I have great love for Imelda Staunton and the way she portrays Mrs Lovett - who happens to be my favourite character in the musical. From the moment she enters the fray with her 'worst pies in London' song, she is the glue that encourages, develops and holds the plans together. Even though her voice is not spectacular, her acting skills made sure the moments she was on stage were extra meaning filled. 

As with Sweeny, some great names of stage and screen have acted this part, most famously Angela Lansbury (murder she wrote and Mrs Potts!), Sheila Hancock (Famously on stage in Cabaret and Sister Act over recent years) and more recently Helena Bonham Carter (Harry Potter & Kings Speech).The role requires a strong, will-powered woman with a great deal belief and passion in the task ahead - this is something that Imelda Staunton has in reams.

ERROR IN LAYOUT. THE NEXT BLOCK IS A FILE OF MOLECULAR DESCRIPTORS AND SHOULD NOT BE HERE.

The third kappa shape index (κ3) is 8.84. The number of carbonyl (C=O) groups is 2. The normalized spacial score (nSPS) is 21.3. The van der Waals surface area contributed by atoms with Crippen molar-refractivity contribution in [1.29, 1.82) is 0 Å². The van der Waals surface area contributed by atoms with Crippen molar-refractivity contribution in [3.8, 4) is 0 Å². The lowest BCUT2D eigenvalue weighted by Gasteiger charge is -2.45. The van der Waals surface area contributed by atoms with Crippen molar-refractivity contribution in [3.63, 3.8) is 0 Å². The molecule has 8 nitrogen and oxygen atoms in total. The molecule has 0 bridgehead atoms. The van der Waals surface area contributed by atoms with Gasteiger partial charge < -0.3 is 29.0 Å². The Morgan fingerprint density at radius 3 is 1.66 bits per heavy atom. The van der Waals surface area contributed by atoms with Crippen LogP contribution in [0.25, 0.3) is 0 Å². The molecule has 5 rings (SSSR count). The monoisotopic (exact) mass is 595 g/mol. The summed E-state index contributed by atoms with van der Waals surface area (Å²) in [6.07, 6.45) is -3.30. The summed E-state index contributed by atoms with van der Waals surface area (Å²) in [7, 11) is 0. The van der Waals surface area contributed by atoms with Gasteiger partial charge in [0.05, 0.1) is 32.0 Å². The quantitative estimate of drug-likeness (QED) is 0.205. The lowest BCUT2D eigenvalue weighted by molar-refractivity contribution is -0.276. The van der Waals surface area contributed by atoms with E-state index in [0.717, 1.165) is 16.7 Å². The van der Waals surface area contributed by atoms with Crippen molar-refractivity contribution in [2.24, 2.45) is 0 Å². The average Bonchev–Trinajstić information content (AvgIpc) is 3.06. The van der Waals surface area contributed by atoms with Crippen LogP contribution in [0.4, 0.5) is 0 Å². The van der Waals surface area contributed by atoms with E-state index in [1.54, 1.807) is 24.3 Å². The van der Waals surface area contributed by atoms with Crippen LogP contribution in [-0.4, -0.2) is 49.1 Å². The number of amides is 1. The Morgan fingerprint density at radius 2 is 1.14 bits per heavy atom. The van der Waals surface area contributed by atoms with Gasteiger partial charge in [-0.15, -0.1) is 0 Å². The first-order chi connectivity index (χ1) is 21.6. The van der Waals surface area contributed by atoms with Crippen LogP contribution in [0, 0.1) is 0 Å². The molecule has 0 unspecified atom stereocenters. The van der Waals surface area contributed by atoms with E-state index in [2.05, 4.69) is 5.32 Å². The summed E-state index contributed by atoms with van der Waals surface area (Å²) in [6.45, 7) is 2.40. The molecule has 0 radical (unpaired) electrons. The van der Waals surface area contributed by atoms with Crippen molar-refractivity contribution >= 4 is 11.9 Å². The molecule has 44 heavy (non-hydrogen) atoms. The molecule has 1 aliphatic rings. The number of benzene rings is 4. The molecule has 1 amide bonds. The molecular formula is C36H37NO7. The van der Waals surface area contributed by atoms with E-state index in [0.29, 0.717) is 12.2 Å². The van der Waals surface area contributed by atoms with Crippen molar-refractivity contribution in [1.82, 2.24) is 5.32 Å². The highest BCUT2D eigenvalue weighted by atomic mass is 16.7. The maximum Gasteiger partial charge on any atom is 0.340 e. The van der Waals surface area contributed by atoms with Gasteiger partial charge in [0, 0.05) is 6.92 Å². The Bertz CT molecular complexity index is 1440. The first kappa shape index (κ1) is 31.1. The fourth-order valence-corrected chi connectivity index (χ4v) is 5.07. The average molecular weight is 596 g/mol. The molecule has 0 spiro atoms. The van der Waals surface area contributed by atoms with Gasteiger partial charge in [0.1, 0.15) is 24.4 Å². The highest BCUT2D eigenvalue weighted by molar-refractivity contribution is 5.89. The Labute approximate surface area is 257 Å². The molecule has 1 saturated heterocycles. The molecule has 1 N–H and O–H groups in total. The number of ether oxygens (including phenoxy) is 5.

In news on Characters - keep your eyes and ears open over the next few weeks when Jason Manford (comedian) takes over as the Pirelli (the fake Italian Barber) - Here's hoping he is as successful as Sasha Baran Cowen.

Over all, the performance was beyond all our expectations. We would, after careful debate on the train on the way home, have preferred to have sat further back in the stalls - don’t think my bank balance could coup. The performance has helped my love for Sondheim to grow and I honestly cannot wait for the opportunity to arise for me to see another live musical - here’s hoping its not a long wait.